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Creating vibrant communities starts with you

Promovo Community - Biking TogetherBuilding vibrant communities is complicated work. It relies on cooperation, participation, inclusion, and diversity. This means people from all walks of life, in all areas including business, government, community, and nonprofit organizations, must work together.

Volunteerism, in particular, has the power to transform your life, the lives of others, and entire communities. As nonprofit professionals, we know volunteers are the roots of our communities and our work depends on them!

When people, like you, come together, at home, in your job, or as a volunteer, positive impact can be made. Volunteerism creates vibrant communities.

Next week is National Volunteer Week (April 10-16), and, to celebrate, Volunteer Alberta has created a short, informative video. This video not only tells the story of how a single person makes a difference, it also introduces some complex ideas that we are exploring about system change through combined and collective efforts.

Last fall Volunteer Alberta explored these idea when we hosted, interCHANGE, a unique one-day conference (learn more about it here). We brought dynamic players from government, business, and nonprofit sectors together to explore how to tackle complex challenges that affect people’s quality-of-life.

interCHANGE was a step forward in a collective attempt to answer the question: “What relationships need to exist in order to create the conditions to make a positive impact in Alberta’s communities?”.

Together we explored how boundaries between sectors and service delivery are blurring. If we embrace these areas of overlap, we can create opportunities for dynamic collaborations and social innovation.

We learned challenges in today’s society require adaptive responses in order to have positive results – and that adaptive responses have three components:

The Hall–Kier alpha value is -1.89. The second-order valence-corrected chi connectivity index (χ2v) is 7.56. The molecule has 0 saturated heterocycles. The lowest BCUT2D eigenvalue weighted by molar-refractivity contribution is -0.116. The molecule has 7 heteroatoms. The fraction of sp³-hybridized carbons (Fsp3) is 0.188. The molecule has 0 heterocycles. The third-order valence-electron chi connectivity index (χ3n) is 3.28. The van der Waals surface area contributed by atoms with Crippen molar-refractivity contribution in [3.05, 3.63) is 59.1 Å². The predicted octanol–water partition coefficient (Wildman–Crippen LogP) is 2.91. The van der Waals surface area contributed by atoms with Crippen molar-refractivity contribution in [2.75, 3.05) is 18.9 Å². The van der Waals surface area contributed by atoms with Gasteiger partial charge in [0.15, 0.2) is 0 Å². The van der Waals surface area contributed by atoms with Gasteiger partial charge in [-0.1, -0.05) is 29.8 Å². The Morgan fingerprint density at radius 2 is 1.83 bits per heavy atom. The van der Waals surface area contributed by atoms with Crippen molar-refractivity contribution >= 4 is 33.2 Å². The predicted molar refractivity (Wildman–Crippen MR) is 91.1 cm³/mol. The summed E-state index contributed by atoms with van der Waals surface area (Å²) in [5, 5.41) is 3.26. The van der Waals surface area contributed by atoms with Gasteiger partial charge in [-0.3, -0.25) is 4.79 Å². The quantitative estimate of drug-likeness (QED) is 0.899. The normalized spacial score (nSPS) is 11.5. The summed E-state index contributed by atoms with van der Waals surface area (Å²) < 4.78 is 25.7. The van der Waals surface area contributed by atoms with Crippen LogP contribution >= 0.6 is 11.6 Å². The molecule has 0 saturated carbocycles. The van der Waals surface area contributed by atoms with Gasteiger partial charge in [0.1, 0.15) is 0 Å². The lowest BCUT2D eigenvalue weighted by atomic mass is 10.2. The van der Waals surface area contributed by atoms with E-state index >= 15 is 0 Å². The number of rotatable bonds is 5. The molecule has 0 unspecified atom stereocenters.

• Participatory – you have to be involved to make changes
  • Systemic – the issues and solutions are interconnected
  • Experimental – we need to be willing to try different and new approaches

(Did you know: We regularly post articles on systems change like this one on systems thinking, and this one on systems learning, and we’ll continue to dive deeper into our findings from interCHANGE in the future.)

CoachLet’s consider participatory action and look at it through the lens of volunteerism.

Volunteerism provides an opportunity for us to get involved, experiment in our community, and learn about the experiences of different people who lead different lives, aka. the ‘other’. Volunteering provides the opportunity for everyone involved to develop newfound understanding and empathy for the ‘other’.

The video, Vibrant Communities and You, highlights the role volunteers play in creating vibrant communities and is our gift to you for National Volunteer Week. Please share it on social media, pass it along, or even play it at your National Volunteer Week event.

You can find the video on our website to watch or download, or share/embed it via YouTube and Vimeo.

Volunteer Alberta supports community-service learning, when students gain experience and develop their skills by contributing to nonprofits. We are proud to have worked with the students and faculty at Pixel Blue College to create the animation in this video and grateful for their hard work.

 

Katherine Topolniski
Volunteer Alberta

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Coping After Natural Disasters – Care for your community with Psychological First Aid

Guest post by Owen Thompson, Alberta Museums Association